Provention Bio is a small biotech company targeting several autoimmune diseases. It has two drug candidates which target T1D: teplizumab (PRV-031) and a coxsackievirus B vaccine (PRV-101). This blog is a quick update on both of them.
I've blogged many time before and you can read them here (which includes more details than are included in this blog posting):
Clinical trials done to date suggest that Teplizumab will delay the onset of T1D (the first symptoms) by about 3 years. For example, if someone has 3 autoantibodies, they have a 35% chance of having symptoms of T1D within 5 years. However, treatment with Teplizumab will change their chances to 35% but only after 8 years.
Provention has submitted this drug for FDA approval to delay the onset of T1D when used after 2 autoantibodies have been detected, but before symptoms of T1D are detected. This is the first drug to be considered for marketing approval which would change the course of T1D (insulin treats the symptoms but it does not change the underlying disease).
The approval paperwork was submitted in Nov 2020. In April 2021, the FDA identified a serious issue involving manufacturing changes impacting drug testing. After much discussion between Provention Bio and the FDA, Provention submitted more data in Feb 2022 to address this issue. The hope was that the FDA would approve it by Aug 2022. However, in June 2022 the FDA announced that the decision would be made on 17 Nov 2022. This was strictly a delay by the FDA; no additional data needs to be submitted. In Oct 2022 there would be an announcement about required labeling and post-marketing studies (if required).
So the recent change is that we will now hear the decision on approval in Nov 2022 (with a strong hint in Oct 2022) instead of in Aug 2022 as we had previously hoped. From my point of view, this is a pretty small change. There is no point in guessing if the FDA will approve it or not; in just 4 months we will know for sure.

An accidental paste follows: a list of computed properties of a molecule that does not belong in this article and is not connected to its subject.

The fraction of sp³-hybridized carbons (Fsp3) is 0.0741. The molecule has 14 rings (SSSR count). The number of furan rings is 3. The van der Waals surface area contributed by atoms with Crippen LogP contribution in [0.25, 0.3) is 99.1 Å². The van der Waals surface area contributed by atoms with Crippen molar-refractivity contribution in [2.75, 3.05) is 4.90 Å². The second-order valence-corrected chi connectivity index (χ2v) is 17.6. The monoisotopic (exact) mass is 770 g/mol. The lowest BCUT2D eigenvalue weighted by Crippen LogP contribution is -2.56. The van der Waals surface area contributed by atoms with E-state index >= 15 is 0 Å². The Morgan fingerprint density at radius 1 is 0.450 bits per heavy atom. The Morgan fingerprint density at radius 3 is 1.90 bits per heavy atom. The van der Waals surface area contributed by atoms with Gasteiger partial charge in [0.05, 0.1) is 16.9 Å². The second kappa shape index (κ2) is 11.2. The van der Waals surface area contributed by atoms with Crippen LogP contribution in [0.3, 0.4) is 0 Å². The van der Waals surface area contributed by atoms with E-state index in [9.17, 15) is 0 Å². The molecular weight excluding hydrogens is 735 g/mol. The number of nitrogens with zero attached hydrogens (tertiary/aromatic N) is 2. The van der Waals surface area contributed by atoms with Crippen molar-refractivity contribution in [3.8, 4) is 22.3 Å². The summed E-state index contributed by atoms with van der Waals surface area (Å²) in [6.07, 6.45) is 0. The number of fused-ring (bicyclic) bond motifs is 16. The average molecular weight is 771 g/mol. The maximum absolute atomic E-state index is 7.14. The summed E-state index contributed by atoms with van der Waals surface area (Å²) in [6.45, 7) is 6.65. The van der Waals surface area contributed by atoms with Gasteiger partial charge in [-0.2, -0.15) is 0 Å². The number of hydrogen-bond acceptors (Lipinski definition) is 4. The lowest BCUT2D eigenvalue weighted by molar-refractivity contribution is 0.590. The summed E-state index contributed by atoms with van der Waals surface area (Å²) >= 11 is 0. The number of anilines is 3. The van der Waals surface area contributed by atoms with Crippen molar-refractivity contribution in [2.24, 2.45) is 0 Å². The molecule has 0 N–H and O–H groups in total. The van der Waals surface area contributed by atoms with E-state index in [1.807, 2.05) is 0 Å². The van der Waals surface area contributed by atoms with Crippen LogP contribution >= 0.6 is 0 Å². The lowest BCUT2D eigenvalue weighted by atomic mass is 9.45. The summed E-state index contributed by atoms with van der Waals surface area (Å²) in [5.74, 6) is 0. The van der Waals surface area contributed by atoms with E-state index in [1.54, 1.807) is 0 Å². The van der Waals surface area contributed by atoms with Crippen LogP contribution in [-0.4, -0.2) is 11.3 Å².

Coxsackievirus B Vaccine Candidate (PRV-101)
Background: There is a theory that part of the trigger which causes the onset of T1D is infection by a virus. Over the years, several common viruses have been investigated as possible triggers. I've previously blogged on Polio family viruses and Rotaviruses as possible triggers for T1D. Coxsackie B viruses are another family of viruses which might be a trigger. If Coxsackie B viruses trigger T1D, then preventing infection might prevent (or delay) T1D, and we know that vaccines prevent infection. So if this theory is correct, then a Coxsackie B vaccine could prevent or delay T1D.
Provention Bio is testing a Coxsackie B vaccine in the hopes that it will prevent or delay T1D, and in March 2022 they announced the results of their phase-I study. The two key findings were:
- There were no major adverse effects (ie. no bad side effects).
- Six months after treatment, between 90% and 100% of the people who received a high dose of vaccine had strong immunity to Coxsackie B viruses.
This is the official word on the future of this research: "The Company is currently exploring partnership opportunities to further the clinical development of PRV-101." My translation of this sentence is (very roughly) "The results were good, but we don't have enough money to run a phase-II trial for a vaccine, so we need to partner with someone who does."